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Three juniors join Boland, Giacone on All-Area girls' basketball team

Three juniors join Boland, Giacone on All-Area girls' basketball team

Two Miss New York Basketball nominees and three players who could earn the same distinction next yea
Three juniors join Boland, Giacone on All-Area girls' basketball team
Carly Boland of Shenendehowa is fouled by Ayanna Hunter of Albany in the Section II Class AA girls' championship game at Times Union Center on March 1.
Photographer: Peter R. Barber

Two Miss New York Basketball nominees and three players who could earn the same distinction next year.

That sums up best the impressive makeup of this year’s Daily Gazette All-Area girls’ basketball team.

Shenendehowa senior Carly Boland is the lone first-team repeater from a year ago. A Miss Basketball candidate, Boland leaves her program as its fourth leading scorer with 1,671 points.

Bethlehem senior Jenna Giacone was also named as one of the state’s five Miss Basketball finalists. Her talent never in question, Giacone’s leadership skills grew throughout the season.

Then, there’s the juniors. Mohonasen’s Saeeda Abdul-Aziz, Shenendehowa’s Sydney Brown and Amsterdam’s Nina Fedullo all took their games to another level. Abdul-Aziz filled up boxscores every night. Brown was at her best when the Plainsmen needed her the most. Fedullo’s all-around prowess was unmatched in the Foothills Council.

Together, the group of five players demonstrated excellence throughout the 2015-16 season.

CARLY BOLAND (SHENENDEHOWA)

A winner and fierce competitor, Boland finished off a remarkable four-year varsity career with a trip to the Class AA state championship game.

Along the way, she crafted an impeccable reputation.

“There was never any hot-dogging from her,” Shenendehowa head coach Joe Murphy said. “She just goes about it quietly and dismantles teams.”

Nothing is flashy about Bol­and on the court. She makes the right plays, and a lot of them. Part of that comes from nat­ural instincts, but Murphy also knows Boland would spend several hours a week studying game footage on her own.

“She sees the game at a slower pace than high school athletes,” Murphy said. “She’s very cerebral. Her basketball IQ is really second to none.”

As a senior, Boland scored 19.3 points per game, grabbed 6.7 rebounds and swiped 3.0 steals. A hyper-efficient player, Boland only attempted an average of 8.2 field goals each game — and made 67 percent of her shots.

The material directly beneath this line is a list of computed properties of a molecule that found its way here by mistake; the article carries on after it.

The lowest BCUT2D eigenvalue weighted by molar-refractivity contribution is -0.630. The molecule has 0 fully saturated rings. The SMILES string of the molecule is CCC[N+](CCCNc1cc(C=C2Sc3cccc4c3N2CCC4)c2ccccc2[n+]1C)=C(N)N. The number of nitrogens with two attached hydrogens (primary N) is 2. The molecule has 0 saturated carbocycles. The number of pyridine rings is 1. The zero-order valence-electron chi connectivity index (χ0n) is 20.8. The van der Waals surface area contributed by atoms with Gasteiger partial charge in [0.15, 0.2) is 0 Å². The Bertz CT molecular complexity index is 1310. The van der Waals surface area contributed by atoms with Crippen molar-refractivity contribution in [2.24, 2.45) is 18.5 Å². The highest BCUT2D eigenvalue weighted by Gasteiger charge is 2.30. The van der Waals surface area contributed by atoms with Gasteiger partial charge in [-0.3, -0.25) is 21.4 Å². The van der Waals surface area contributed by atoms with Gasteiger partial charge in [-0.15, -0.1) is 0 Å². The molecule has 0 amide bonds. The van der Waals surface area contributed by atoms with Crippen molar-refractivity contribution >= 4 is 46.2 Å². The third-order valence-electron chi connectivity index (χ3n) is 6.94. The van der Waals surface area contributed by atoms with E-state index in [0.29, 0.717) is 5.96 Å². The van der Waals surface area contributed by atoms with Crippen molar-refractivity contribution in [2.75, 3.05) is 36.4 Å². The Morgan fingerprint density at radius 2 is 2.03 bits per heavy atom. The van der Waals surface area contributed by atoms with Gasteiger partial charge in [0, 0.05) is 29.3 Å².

But in four years of coaching Boland at the varsity level, what Murphy grew to appreciate most about his star on the court didn’t make it into boxscores — defensive deflections, [asses that set up assists for others, calm leadership.

“It’s the little things that she does that make all the difference,” Murphy said.

With Boland as the lead star, Shenendehowa’s storied program added two more Section II titles and a regional champ­ionship. She closed her career with a second nod as the Suburban Council Player of the Year and her fourth bid to the league’s first team.

Her game demanded area coaches recognize her ability, and her attitude never made them think twice about doing it.

“She had the respect of all the coaches in the league,” Murphy said of Boland, who will play next season for Binghamton University.

SAEEDA ABDUL-AZIZ (MOHONASEN)

If there was a statistic to be had, Abdul-Aziz compiled it in significant numbers during her junior season.

“She’s the whole package,” Mohonasen head coach Doug Holden said of his star who has garnered interest from Providence College, St. John’s University and Siena College.

An average game for Abdul-Aziz this past season saw her register career-best numbers for most players. A regular night of work for Abdul-Aziz saw her toss in 21 points, grab 13 rebounds and block four shots. Her best nights saw her score a season-high 35 points in a two-point win against Troy and register a triple-double against Gloversville in the Section II Class A playoffs.

Where Abdul-Aziz most grew this season was in her approach to the game. A varsity member since she was in the eighth grade, Abdul-Aziz put more work into being a leader for her team.

“Her skill level is extremely high, no doubt about it, but playing on both ends of the court and involving your teammates are the things that go along with being truly great,” said Holden, in his first year as Mohonasen’s head coach. “She’s embraced that.”

He added: “Does it help us for her to score 20 a game? Absolutely. But it’s everything else, too.”

Holden said he expects his team’s gym rat to be even better as a senior.

“It’s on, and on and on for her,” Holden said of Abdul-Aziz’s work ethic. “With hard work comes results. That’s what she’s done.”

SYDNEY BROWN (SHENENDEHOWA)

The bigger the game, the better the Brown.

That’s what Shenendehowa has come to expect from its do-everything star who just completed her fourth full season of varsity basketball. When games mean more and opponents get tougher, Murphy knows Brown is going to bring it.

“She’s just that kind of kid,” Murphy said.

The season averages for Brown — 12.7 points, 9.4 rebounds — are impressive, but misleading. Her team is stacked with college-level talent. Most games, she doesn’t see the floor in the fourth quarter. Playing near the basket in her team’s zone defense, her teammates often convert turnovers into points before she gets to touch the ball.

“She scores most of her points in the bigger games because she’s playing more,” Murphy said of Brown, who will surpass both 1,000 career points and rebounds in her senior season if she stays healthy.